Kyosti's Picks

 

 
Mortimer Adler
 
Suggested Reading: How to Read a Book
   
 Mortimer Adler's How To Read A Book explains why different forms of literature require a wholly different approach. You need one or two for fiction (novels, plays, poetry) and several others for fact, a.k.a. expository material, the main categories being theoretical books (how things are) and practical books (how things are done). You should read this one if you ever read anything at all, including postings on this site. Besides of being enormously instructive, the book is beautifully written and a delight to read as such.
   
George Orwell
 
Suggested Reading: 1984
 
George Orwell's 1984 is the other one of his great classics, together with Animal Farm. It is difficult enough to write a decent fictional story. It is difficult enough to write a decent treatise on tyrannical regime. In 1984, Orwell does a magnificent job on both. That must have been exponentially more difficult.
   
Joseph Heller
 
Suggested Reading: Catch 22
 
Joseph Heller's Catch-22 is for people with a weird sense of humor. It is a difficult task (yet another...) to make people laugh. I screamed. The setting is World War II and the story is about an American bombing squadron in the Mediterranean. However, it is really not about war. It is more about avoiding it.
 
   
Stephen Jay Gould
 
Suggested Reading: Wonderful Life
 
Stephen Jay Gould's Wonderful Life was named after the classical Frank Capra/James Stewart movie. Its main point is that the direction of life on Earth has been drastically altered by chance events that occur now and then. If time were turned back long enough, things would look very different in the replay and there would certainly be no human beings around. Gould also points out that life isn't getting any richer. On the contrary, what we see are variations of fewer and fewer basic themes.
   
Rupert Sheldrake
 
Suggested Reading: The Presence of the Past
 
Rupert Sheldrake's The Presence Of The Past is Something Else. During his career as a biologist Sheldrake became convinced that things happen too fast in the nature to be attributed to phenomena like chance mutations. Instead, he claims that memory is inherent in the nature. Because of a phenomenon called morphic resonance, things are more likely to occur the more often they have occurred already. Sheldrake challenges quite a few of the foundations of modern science. His book is very well written and it includes of a lot of practical examples. Even if you believe in nothing that he says, you learn the principle of taking nothing for granted.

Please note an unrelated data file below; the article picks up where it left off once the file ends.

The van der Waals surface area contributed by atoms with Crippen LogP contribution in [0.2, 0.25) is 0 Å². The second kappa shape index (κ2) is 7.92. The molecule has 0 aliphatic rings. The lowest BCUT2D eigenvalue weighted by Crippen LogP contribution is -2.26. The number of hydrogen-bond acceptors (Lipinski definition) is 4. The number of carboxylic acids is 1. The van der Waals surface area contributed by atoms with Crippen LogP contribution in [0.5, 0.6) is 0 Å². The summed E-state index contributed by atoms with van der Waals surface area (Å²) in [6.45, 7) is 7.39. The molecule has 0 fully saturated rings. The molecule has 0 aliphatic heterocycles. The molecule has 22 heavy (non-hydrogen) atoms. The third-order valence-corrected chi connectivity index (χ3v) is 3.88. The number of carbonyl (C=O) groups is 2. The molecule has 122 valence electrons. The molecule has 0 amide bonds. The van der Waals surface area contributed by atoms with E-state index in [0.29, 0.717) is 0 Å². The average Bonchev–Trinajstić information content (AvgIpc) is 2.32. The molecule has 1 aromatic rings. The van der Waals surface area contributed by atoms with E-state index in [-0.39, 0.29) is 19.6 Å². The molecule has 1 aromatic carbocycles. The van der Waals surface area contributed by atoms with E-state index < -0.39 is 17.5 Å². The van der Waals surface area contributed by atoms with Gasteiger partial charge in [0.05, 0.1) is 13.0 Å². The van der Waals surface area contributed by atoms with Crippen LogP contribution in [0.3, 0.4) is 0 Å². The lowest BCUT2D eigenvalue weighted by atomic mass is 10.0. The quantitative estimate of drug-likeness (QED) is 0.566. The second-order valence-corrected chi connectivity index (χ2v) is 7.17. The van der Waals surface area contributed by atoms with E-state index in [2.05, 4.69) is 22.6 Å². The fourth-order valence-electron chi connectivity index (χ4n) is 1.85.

Tor Norretrander
 
Suggested Reading: User Illusion
 
Tor Norretranders' User Illusion compares the conscious mind with the graphical user interface of computers. A link on a web page conceals an enormous amount of complexity behind it. (Compare with pic.) The same is true of our conscious thoughts. Vision alone produces information in the area of 10 million bits per second. The measurements have been inconclusive but our conscious thinking seems to be able to handle some tens of bits per second at the most. Consciousness is only kind of a real-time executive summary of the most important things in and around us that we should be aware of... well, almost real time. We are conscious half a second late.
   
Milo Frank
 
Suggested Reading: How To Get Your Point Across
 
Milo Frank's How To Get Your Point Across teaches clinical communication. You want something. You can get it from somebody else. With these in mind, you choose your approach. You make your pitch interesting to the receiver. At the crucial moment, you spend no more than 30 seconds in delivering the punch line because that's the maximum amount of time that the human mind can stay focused.
   
Richard Koch
 
Suggested Reading: The 80/20 Principle
 
Richard Koch's The 80/20 Principle shows that some things make all the difference, some things make some, but most things mean nothing at all. The book has sections of how to apply the principle in personal life and in the society but the main emphasis is on business applications: “The 80/20 Principle is the best-kept secret in business.” If you read just one business book in your life, make it this one. 
 
 
 

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